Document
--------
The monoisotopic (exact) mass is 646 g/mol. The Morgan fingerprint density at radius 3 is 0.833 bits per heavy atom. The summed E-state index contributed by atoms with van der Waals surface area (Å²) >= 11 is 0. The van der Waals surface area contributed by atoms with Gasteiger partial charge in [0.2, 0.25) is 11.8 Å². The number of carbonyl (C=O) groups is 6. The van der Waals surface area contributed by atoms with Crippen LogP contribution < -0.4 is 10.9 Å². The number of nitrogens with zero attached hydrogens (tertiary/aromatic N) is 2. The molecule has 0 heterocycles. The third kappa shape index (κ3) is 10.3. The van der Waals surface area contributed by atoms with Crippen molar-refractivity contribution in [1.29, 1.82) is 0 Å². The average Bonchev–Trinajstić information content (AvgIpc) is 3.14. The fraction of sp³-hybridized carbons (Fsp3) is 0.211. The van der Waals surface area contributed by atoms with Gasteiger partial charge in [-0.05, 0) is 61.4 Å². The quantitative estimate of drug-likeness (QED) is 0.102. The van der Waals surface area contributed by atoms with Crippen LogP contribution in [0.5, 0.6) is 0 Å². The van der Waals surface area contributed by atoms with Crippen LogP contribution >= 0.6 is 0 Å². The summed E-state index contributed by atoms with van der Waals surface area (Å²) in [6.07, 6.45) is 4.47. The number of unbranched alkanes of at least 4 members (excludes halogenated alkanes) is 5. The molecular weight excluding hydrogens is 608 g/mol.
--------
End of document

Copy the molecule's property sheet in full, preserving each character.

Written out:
The monoisotopic (exact) mass is 646 g/mol. The Morgan fingerprint density at radius 3 is 0.833 bits per heavy atom. The summed E-state index contributed by atoms with van der Waals surface area (Å²) >= 11 is 0. The van der Waals surface area contributed by atoms with Gasteiger partial charge in [0.2, 0.25) is 11.8 Å². The number of carbonyl (C=O) groups is 6. The van der Waals surface area contributed by atoms with Crippen LogP contribution < -0.4 is 10.9 Å². The number of nitrogens with zero attached hydrogens (tertiary/aromatic N) is 2. The molecule has 0 heterocycles. The third kappa shape index (κ3) is 10.3. The van der Waals surface area contributed by atoms with Crippen molar-refractivity contribution in [1.29, 1.82) is 0 Å². The average Bonchev–Trinajstić information content (AvgIpc) is 3.14. The fraction of sp³-hybridized carbons (Fsp3) is 0.211. The van der Waals surface area contributed by atoms with Gasteiger partial charge in [-0.05, 0) is 61.4 Å². The quantitative estimate of drug-likeness (QED) is 0.102. The van der Waals surface area contributed by atoms with Crippen LogP contribution in [0.5, 0.6) is 0 Å². The van der Waals surface area contributed by atoms with Crippen LogP contribution >= 0.6 is 0 Å². The summed E-state index contributed by atoms with van der Waals surface area (Å²) in [6.07, 6.45) is 4.47. The number of unbranched alkanes of at least 4 members (excludes halogenated alkanes) is 5. The molecular weight excluding hydrogens is 608 g/mol.